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Cheers, Yinz! A Beer Fest That Gives Back to Breweries

Cheers, Yinz! A Beer Fest That Gives Back to Breweries
Aaron Gore

The culture of craft beer has always had a strong connection to the communities in which it thrives. For many of us, our neighborhood brewery is far more than merely a place that produces the things we enjoy drinking–it is a community center, a gathering place, and an intrinsic part of our daily lives, not to mention a foundational element for hobbies, relationships, and fostering a sense of place. Enter Cheers, Yinz!, a beer festival built to help beloved local breweries weather the economic (and emotional) effects of decreased sales and temporary closures.

As countless breweries struggle through the challenges and crucibles of 2020, it should be no surprise that the communities for which these establishments have become an essential component would step up and help them stay afloat. For many customers, this effort has meant spending more money on local beer, or tipping taproom staff more generously than they might have pre-pandemic.

But Ryan Galiotto saw an opportunity. He recognized a chance to help introduce consumers to new beers that they may have overlooked, while directly supporting cash-strapped breweries when they needed it most.

Brian Galiotto | Photo credit: Fueled by Hops

How it All Began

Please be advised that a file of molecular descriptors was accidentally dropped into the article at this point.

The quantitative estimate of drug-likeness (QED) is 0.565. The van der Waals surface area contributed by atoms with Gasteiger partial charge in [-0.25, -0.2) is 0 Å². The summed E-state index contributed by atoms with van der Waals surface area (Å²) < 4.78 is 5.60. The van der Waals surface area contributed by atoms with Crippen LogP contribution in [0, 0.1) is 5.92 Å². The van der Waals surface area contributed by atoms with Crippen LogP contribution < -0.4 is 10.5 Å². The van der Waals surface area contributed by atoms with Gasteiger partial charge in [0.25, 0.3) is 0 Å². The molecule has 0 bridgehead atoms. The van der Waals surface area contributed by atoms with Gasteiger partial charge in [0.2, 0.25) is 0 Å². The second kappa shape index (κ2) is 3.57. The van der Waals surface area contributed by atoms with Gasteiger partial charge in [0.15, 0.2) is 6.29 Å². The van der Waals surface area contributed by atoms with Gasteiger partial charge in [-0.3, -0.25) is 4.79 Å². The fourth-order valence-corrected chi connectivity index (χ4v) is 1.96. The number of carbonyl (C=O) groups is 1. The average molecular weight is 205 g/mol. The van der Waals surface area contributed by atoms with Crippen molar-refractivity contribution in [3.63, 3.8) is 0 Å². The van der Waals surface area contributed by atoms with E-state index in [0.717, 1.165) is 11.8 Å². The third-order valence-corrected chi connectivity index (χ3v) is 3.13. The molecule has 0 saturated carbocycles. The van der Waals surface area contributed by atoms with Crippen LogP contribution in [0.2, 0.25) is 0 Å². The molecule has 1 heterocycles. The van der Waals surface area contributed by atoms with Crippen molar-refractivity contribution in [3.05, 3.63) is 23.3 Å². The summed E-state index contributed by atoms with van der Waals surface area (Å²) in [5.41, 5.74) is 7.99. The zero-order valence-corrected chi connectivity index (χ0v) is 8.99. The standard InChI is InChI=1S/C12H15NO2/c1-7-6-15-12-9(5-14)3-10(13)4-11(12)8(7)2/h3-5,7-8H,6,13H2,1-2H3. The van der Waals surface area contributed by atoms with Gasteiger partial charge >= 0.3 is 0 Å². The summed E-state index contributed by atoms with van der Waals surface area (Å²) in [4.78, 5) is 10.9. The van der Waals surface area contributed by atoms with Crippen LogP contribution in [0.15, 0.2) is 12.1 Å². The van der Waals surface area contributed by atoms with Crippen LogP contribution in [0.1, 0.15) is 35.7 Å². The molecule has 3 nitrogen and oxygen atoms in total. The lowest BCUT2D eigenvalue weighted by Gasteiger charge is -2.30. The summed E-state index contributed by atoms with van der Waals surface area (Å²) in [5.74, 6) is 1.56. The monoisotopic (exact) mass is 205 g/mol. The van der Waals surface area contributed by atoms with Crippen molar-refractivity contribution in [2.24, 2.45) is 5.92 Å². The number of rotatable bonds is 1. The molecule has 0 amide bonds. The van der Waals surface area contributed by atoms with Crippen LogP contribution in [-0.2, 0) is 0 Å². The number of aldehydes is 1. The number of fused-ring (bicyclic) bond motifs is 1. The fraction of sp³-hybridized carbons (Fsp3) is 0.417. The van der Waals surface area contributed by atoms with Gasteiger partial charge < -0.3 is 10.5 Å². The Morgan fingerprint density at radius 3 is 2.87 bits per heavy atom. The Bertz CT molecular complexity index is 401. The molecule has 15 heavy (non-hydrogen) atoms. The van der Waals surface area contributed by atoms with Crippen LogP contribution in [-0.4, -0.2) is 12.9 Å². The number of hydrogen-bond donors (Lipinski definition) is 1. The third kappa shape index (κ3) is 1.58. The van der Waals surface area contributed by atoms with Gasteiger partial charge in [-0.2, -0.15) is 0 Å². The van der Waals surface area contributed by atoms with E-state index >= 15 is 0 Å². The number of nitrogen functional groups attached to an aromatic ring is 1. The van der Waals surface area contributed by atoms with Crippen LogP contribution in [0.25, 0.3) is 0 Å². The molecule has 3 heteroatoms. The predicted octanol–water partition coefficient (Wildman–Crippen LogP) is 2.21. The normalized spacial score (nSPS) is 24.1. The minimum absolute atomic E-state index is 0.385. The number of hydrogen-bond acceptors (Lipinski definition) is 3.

An avid craft beer fanatic, Galiotto has long been a force in his community. In 2019, he founded Fueled by Hops, a community-focused effort centered on bringing people together through a mutual love and appreciation for good beer. He credits its creation to a simple desire to make it easier for those enjoying a good beer to share it with others.

“I love craft beer and everything about the culture of being a beer nerd,” said Galiotto. “We wanted to create a community that not only brought our fellow craft beer nerds together, but also fostered a positive vibe in the community.” Keeping that positivity front and center is important to Galiotto. “We created Fueled By Hops as a ‘good vibes only’ community of craft beer drinkers who are on a mission to see how much good we can do in the world through our craft beer hobby.”

Since its inception, the group has grown from a handful of close friends in the Pittsburgh area to a network of passionate drinkers from across the country. Not only has its membership grown, but also its scope, as Galiotto sought to listen to the interests of the group as a whole, and to provide it. A podcast followed shortly after the group’s founding, as well as a blog at the beginning of this year.

The group’s focus has grown as well, moving beyond Pennsylvania’s borders and into national coverage. For lovers of Hazy IPAs and crisp Pilsners alike, Fueled by Hops is as much a part of their craft beer experience as their local taproom. The number of group participants continues to swell.

Photo credit: Fueled by Hops

The Fest That Never Quit

With the group’s rapid growth, a beer festival was planned to celebrate its first anniversary on March 14th, 2020. On March 12, a mere two days before the event, the festival was cancelled due to rising cases of COVID-19 in Pennsylvania. This made it among the first industry events to become a casualty of the pandemic and its accompanying shutdowns. Not wanting to completely give up on the concept, Galiotto tentatively rescheduled for November 21. As the days stretched into weeks, and then months, it became clear that the possibility of a traditional beer festival was less and less likely.

Galiotto, however, was not idle. “After chatting with quite a few breweries toward the end of summer, we noticed a common theme: almost every one of them was worried about how the winter would impact them financially since the pandemic was showing no signs of going away,” he said, reflecting on the moment he realized the huge dilemma facing craft beer.